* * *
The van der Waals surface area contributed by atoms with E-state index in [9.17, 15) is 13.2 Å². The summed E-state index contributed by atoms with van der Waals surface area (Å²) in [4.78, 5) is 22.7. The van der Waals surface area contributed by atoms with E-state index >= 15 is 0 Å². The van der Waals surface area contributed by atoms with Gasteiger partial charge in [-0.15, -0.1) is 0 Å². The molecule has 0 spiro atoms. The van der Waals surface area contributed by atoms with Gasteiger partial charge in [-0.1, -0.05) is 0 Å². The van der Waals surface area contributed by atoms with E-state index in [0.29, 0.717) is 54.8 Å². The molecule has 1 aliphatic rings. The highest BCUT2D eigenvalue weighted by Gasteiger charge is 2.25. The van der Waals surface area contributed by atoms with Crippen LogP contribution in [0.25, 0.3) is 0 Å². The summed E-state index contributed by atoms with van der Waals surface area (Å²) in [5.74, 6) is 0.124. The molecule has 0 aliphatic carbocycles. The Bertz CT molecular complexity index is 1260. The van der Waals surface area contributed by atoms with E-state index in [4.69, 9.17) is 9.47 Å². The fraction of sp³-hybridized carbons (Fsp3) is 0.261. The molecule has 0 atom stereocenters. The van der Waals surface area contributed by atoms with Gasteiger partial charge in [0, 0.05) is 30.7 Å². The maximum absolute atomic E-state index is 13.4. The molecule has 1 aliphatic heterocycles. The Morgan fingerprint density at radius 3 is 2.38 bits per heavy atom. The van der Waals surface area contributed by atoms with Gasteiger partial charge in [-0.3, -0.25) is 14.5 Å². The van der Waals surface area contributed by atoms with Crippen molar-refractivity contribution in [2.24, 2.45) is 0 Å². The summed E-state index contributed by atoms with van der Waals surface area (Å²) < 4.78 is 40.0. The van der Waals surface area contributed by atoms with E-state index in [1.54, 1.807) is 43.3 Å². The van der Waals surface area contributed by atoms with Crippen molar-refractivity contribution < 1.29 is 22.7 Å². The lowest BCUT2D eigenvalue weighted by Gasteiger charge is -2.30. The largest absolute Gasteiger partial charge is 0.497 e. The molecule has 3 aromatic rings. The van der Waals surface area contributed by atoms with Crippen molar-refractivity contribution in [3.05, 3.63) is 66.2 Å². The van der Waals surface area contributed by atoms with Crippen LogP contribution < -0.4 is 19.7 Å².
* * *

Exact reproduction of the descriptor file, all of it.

The van der Waals surface area contributed by atoms with E-state index in [9.17, 15) is 13.2 Å². The summed E-state index contributed by atoms with van der Waals surface area (Å²) in [4.78, 5) is 22.7. The van der Waals surface area contributed by atoms with E-state index >= 15 is 0 Å². The van der Waals surface area contributed by atoms with Gasteiger partial charge in [-0.15, -0.1) is 0 Å². The molecule has 0 spiro atoms. The van der Waals surface area contributed by atoms with Gasteiger partial charge in [-0.1, -0.05) is 0 Å². The van der Waals surface area contributed by atoms with E-state index in [0.29, 0.717) is 54.8 Å². The molecule has 1 aliphatic rings. The highest BCUT2D eigenvalue weighted by Gasteiger charge is 2.25. The van der Waals surface area contributed by atoms with Crippen LogP contribution in [0.25, 0.3) is 0 Å². The summed E-state index contributed by atoms with van der Waals surface area (Å²) in [5.74, 6) is 0.124. The molecule has 0 aliphatic carbocycles. The Bertz CT molecular complexity index is 1260. The van der Waals surface area contributed by atoms with E-state index in [4.69, 9.17) is 9.47 Å². The fraction of sp³-hybridized carbons (Fsp3) is 0.261. The molecule has 0 atom stereocenters. The van der Waals surface area contributed by atoms with Gasteiger partial charge in [0, 0.05) is 30.7 Å². The maximum absolute atomic E-state index is 13.4. The molecule has 1 aliphatic heterocycles. The Morgan fingerprint density at radius 3 is 2.38 bits per heavy atom. The van der Waals surface area contributed by atoms with Gasteiger partial charge in [-0.3, -0.25) is 14.5 Å². The van der Waals surface area contributed by atoms with Crippen molar-refractivity contribution in [2.24, 2.45) is 0 Å². The summed E-state index contributed by atoms with van der Waals surface area (Å²) < 4.78 is 40.0. The van der Waals surface area contributed by atoms with E-state index in [1.54, 1.807) is 43.3 Å². The van der Waals surface area contributed by atoms with Crippen molar-refractivity contribution < 1.29 is 22.7 Å². The lowest BCUT2D eigenvalue weighted by Gasteiger charge is -2.30. The largest absolute Gasteiger partial charge is 0.497 e. The molecule has 3 aromatic rings. The van der Waals surface area contributed by atoms with Crippen molar-refractivity contribution in [3.05, 3.63) is 66.2 Å². The van der Waals surface area contributed by atoms with Crippen LogP contribution < -0.4 is 19.7 Å².